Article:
Ojarna is an "experimental project" based on the unique expression of indigenous/ tribal cultures from around the world, through handmade outfits and accessories.
A product of long research and exploration from Vietnam to Amazons, from Indian reserves to Inuits, Ojarna is a way of "story-telling”, rather than a fashion oriented approach.
Carrying a passion for recycling the traditional pieces, O’JARNA is inspired by cultural anthropology and various spiritual paths mainly from Shamanism, Tantra and Paganism. It is dedicated to the preservation of the cultural heritages and developing nourishing connections among world cultures.
The project supports fair trade, ethical laboring principles and totally environmental-friendly.
Since its birth in 2006, the project is niche, exclusive and personal journey.
Ojarna represents an alternative attitude towards life. It is dedicated to mutual support and acknowledgement among nations, cultures and different socio-economic groups living on our earth, in a personal and global approach.
It has a unique, “anti-mass” language and meets likeminded people around the world.
O’JARNA collections are designed, recycled or handpicked by Can Jarna Ozturk by living inside the homes of the tribal communities or villages of Brazil, Thailand, Canada, India, Bali, Nepal, Scandinavia, Colombia, USA, Morocco and Sub-Saharan Africa.
OJARNA blends raw, traditional materials with precious elements. However, “preserving the authentic look of the traditional pieces” is the basis of OJARNA design philosophy. The brand is strongly against “manipulation of local values with commercial concerns”. Therefore, the designs have an ethnic and raw look, on purpose.
Generally, different materials and techniques from different cultures come together in one piece and make a magical blend. For example: Vietnamese Monk Jacket becomes a city-look jacket in Ghandi Khadi, with Kahnawake tribe bone details. Or the shamanic feathers become hair ornaments, as the way Kariang women wear. An African tribal skirt converts into suede and becomes an “over the jean” accessory. Japanese fight shoes recycles into a summer sandal, Amazon fossils and Latin knots come together and create a tantric foot accessory, Masaai works convert into strech anklets, garters and arm ornaments…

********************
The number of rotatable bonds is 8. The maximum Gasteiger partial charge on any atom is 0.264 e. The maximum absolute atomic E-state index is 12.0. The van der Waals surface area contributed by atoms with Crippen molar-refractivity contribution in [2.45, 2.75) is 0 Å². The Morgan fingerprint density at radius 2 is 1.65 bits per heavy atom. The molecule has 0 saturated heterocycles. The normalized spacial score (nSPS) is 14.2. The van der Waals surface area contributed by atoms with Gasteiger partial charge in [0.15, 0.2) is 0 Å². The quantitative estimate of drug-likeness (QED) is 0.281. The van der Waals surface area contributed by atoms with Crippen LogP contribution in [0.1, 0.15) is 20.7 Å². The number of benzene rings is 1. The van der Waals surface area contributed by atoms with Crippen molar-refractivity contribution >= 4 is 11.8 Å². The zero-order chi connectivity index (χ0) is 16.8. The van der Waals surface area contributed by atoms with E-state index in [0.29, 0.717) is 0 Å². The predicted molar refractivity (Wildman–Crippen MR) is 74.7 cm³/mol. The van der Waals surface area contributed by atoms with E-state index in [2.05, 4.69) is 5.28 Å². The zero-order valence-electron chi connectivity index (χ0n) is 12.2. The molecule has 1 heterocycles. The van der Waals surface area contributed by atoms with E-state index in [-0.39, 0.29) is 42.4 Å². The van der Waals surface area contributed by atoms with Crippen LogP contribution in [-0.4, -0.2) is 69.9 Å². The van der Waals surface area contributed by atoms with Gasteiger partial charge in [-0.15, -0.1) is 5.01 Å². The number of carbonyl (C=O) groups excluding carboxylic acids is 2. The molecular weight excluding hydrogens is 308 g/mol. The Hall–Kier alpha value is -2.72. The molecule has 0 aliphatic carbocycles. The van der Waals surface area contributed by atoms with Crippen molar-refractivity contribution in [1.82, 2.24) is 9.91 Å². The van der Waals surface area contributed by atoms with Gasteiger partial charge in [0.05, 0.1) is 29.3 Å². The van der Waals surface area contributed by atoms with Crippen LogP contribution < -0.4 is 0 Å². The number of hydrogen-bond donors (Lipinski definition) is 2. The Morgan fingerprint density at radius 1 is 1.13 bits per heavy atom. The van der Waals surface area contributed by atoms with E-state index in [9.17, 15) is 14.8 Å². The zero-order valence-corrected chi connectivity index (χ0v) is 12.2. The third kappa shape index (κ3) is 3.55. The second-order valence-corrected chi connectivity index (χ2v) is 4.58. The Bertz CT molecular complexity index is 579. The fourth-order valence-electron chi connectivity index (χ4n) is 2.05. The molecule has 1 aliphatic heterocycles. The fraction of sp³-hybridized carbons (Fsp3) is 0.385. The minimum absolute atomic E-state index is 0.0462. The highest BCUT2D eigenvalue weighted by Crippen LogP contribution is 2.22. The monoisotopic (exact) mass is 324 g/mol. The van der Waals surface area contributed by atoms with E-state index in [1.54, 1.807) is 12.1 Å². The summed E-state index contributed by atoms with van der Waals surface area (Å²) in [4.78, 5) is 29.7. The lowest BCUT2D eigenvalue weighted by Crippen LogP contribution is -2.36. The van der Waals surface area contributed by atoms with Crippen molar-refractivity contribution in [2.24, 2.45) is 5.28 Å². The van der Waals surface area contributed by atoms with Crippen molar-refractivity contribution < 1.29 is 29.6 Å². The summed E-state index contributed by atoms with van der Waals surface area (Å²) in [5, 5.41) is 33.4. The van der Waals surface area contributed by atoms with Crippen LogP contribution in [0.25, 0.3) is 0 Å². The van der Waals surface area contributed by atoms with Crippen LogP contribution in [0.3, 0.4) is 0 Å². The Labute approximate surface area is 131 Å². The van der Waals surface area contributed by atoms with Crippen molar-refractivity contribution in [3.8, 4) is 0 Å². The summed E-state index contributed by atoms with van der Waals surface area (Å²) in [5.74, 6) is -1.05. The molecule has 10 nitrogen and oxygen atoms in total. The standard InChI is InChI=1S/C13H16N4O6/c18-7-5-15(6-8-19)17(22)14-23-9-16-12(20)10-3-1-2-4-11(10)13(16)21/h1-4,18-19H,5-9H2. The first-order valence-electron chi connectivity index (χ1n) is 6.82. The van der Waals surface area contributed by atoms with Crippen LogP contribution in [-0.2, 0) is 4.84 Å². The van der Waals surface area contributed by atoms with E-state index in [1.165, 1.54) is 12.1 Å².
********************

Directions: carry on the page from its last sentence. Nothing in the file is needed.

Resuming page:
Sometimes, one piece reflects just one culture. They become Guatemalan barefoot sandals, tyedye dresses, Native American chest plates….
And sometimes, they just kept the same with some urban touch, to make them easy to wear in city life.
OJARNA sees the “body” as a whole. All pieces are assigned to a specific part of the body and reflects the ritual of the beautification of the women body in many cultures.
Each piece is "once off" experiment and tells a story; carrying secrets and rituals. These stories are written on the tags of the products.
Each year's collection is created as a product of the journey and cultures encountered on travels, spontaneously.
All pieces are inspired by the people crossed by, materials found, experiences lived and stories told.
Collections are all uniquely handcrafted and they capture the art and beauty of the cultures it represents.
Handwritten tags tell the story of the product, tribe and its maker.
This years collections are: Shamanic, Tantrica and Native American. They are colorful contradictions, made for the chic urban femme with a free sprit.
All materials are ethically sourced raw/ traditional materials like local beads, plant dyes, old electric wires, car/truck pieces, raw silk, fossils, kitchen utensils, no-cruelty bones, horns and tooth, leftover leather and fur pieces; old fabrics, seeds dry fruits, leaves, stones and eggshells
The signature O’JARNA feathers are all “no-crime” and collected from farms or bird reserves. Feathers from Native American reserves are certificated and legal.
O’JARNA is produced through special collaborations with tribal villages, fair trade workshops/companies, family ateliers, rural communities and various nomadic artists on the path.
Collections also embrace some rare, vintage pieces directly from the source, reflecting the individuality of its original creator/weaver.